CALGARY, Alberta (Reuters) - A hotly contested by-election in Canada’s oil capital is proving troublesome for Prime Minister Stephen Harper’s government as other parties chip away at support in a region his Conservatives have long taken for granted.
The result in the Calgary Centre voting district will not alter the balance of power in Ottawa, where the government has a comfortable majority. But it is highlighting how views in urban Alberta are diversifying as more people from across the country relocate to take advantage of a robust economy.
A loss in Monday’s vote could force the Harper Conservatives to rethink strategy in the next federal election in 2015 after years of focusing efforts on other parts of Canada where results have been far less certain.
The campaign, where the Conservatives and Liberals are running first and second, is the highest-profile referendum yet of the Harper government’s policies since it won its majority in 2011, thanks in part to taking every seat in Alberta but one.
A victory by Conservative candidate Joan Crockatt would show the Liberals and New Democrats, which are the official opposition, can not fight the Conservatives and each other, said David Taras, political scientist at Mount Royal University.
“But if the Liberal wins, it’s going to break the psychological sonic barrier in Calgary. A Liberal hasn’t won here in 45 years and it would give the Liberals a tremendous psychological boost,” Taras said.
“It would also worry the Tories. This is home-field advantage for the Conservatives, the back yard. They take it for granted,” he said.
Several national issues are playing out in the district of 125,000 people in a city of 1.1 million that serves as headquarters for the nation’s energy sector.
The contentious $15.1 billion bid for Nexen Inc by Chinese state-owned oil company CNOOC Ltd, the Conservatives’ strong promotion of increased oil exports and the environmental impact of oil sands output have all played out in debates.
Crockatt, a right-wing political pundit and former journalist, has proven to be a somewhat divisive figure, prompting some long-term party members who are more moderate to urge support for the Liberal candidate, lawyer and environmentalist Harvey Locke.
Crockatt has come under fire for being a no-show at many of the public debates, and Locke has been forced to deal with some anti-Alberta remarks by some of the party’s national figures.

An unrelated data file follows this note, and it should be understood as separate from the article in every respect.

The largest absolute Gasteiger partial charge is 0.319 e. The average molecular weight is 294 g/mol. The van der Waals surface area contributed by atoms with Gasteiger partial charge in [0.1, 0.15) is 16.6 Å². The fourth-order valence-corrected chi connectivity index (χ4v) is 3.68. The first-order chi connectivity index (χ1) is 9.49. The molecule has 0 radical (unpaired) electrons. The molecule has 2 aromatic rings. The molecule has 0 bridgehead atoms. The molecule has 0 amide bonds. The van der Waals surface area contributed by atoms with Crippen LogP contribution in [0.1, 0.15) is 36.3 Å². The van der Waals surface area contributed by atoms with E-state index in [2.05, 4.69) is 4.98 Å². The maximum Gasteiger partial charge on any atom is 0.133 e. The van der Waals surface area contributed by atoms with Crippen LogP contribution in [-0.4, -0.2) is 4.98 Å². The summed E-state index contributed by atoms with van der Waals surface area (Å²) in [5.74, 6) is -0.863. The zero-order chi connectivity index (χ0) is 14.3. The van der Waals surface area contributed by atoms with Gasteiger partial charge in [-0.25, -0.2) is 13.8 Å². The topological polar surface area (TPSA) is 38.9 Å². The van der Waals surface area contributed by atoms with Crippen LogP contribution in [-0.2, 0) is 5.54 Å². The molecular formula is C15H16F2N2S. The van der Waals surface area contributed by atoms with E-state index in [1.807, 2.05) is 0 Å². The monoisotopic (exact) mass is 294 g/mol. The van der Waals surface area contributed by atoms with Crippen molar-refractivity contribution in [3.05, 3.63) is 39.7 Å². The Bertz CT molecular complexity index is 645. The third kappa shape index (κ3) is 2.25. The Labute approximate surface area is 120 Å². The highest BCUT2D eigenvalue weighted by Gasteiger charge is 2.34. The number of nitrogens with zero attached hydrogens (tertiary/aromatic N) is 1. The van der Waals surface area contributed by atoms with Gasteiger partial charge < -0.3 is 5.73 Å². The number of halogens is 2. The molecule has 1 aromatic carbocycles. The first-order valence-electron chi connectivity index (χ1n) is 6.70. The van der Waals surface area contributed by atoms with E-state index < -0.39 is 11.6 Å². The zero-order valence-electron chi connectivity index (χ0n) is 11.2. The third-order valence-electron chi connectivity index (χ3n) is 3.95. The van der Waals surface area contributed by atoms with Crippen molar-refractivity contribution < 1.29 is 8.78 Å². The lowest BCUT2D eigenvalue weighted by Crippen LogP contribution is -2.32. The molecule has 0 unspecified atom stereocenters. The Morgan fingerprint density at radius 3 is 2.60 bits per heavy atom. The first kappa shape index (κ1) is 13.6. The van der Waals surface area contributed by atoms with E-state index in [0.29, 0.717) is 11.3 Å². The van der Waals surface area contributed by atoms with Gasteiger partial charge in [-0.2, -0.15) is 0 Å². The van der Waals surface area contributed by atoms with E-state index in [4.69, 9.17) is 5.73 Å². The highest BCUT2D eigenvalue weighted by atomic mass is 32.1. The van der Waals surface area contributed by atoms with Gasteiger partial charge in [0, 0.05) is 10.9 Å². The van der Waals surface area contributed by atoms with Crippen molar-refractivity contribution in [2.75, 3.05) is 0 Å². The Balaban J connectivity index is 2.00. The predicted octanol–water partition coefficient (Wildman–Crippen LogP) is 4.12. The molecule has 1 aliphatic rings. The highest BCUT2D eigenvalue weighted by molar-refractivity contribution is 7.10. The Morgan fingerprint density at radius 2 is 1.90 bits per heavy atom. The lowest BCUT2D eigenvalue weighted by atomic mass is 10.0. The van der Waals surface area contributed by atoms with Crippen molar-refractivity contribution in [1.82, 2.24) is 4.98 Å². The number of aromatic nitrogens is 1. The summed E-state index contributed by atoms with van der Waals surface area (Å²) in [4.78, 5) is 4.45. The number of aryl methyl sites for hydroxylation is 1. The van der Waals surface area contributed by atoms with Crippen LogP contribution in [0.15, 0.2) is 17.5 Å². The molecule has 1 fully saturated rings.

Chris Turner of the Green Party, an author, is running third but appears to be gaining support.
All parties have devoted large resources to the race, dispatching political big names to accompany the candidates as they knock on doors and attend events with polls showing the Conservative seat as vulnerable.
Voters in Calgary and throughout Alberta have surprised pollsters in recent years by electing candidates that do not exemplify the western Canadian province’s image as being on the far right of the political spectrum.
Two years ago, Calgarians elected Naheed Nenshi, a politically moderate Muslim, as mayor over a candidate closely aligned with Conservatives, and Nenshi remains popular.
The mayor chastised Crockatt last week for avoiding public debates, especially one on municipal issues.
Last spring, Alberta re-elected Premier Alison Redford’s Progressive Conservatives to the provincial legislature after many polls had predicted a win for the Wildrose party, which is politically and socially to the right.
A recent Forum poll showed Crockatt ahead with 35 percent, down from 48 percent in late October, and Locke holding steady at 30 percent. Turner has climbed to 25 percent support from 11 percent in October. The November 17 survey of 403 voters had a 5 percent margin of error.
The Liberals’ support has been surprising as the federal party has been in the woods in Alberta since 1980, when the government of Pierre Trudeau instituted a National Energy Program that penalized the energy sector, which contributes most to the provincial coffers.
However, since the poll was conducted, David McGuinty, the Liberals’ natural resources critic in Ottawa, accused Conservative politicians from Alberta of shilling for the oil industry and said they should “go back to Alberta.”
McGuinty quickly resigned his post, and the Liberals distanced themselves from the remarks, but Crockatt seized on them as being indicative of the party’s thinking.
Potentially damaging as well, two-year-old comments by Liberal leadership hopeful Justin Trudeau, saying Canada was “in bad shape right now because Albertans are controlling our community and social democratic agenda” were exhumed Thursday.
It is not yet known whether voters in Calgary Centre will look past the remarks, or fear that a long-standing East-West divide cannot be fixed.
Reporting by Jeffrey Jones; editing by Todd Eastham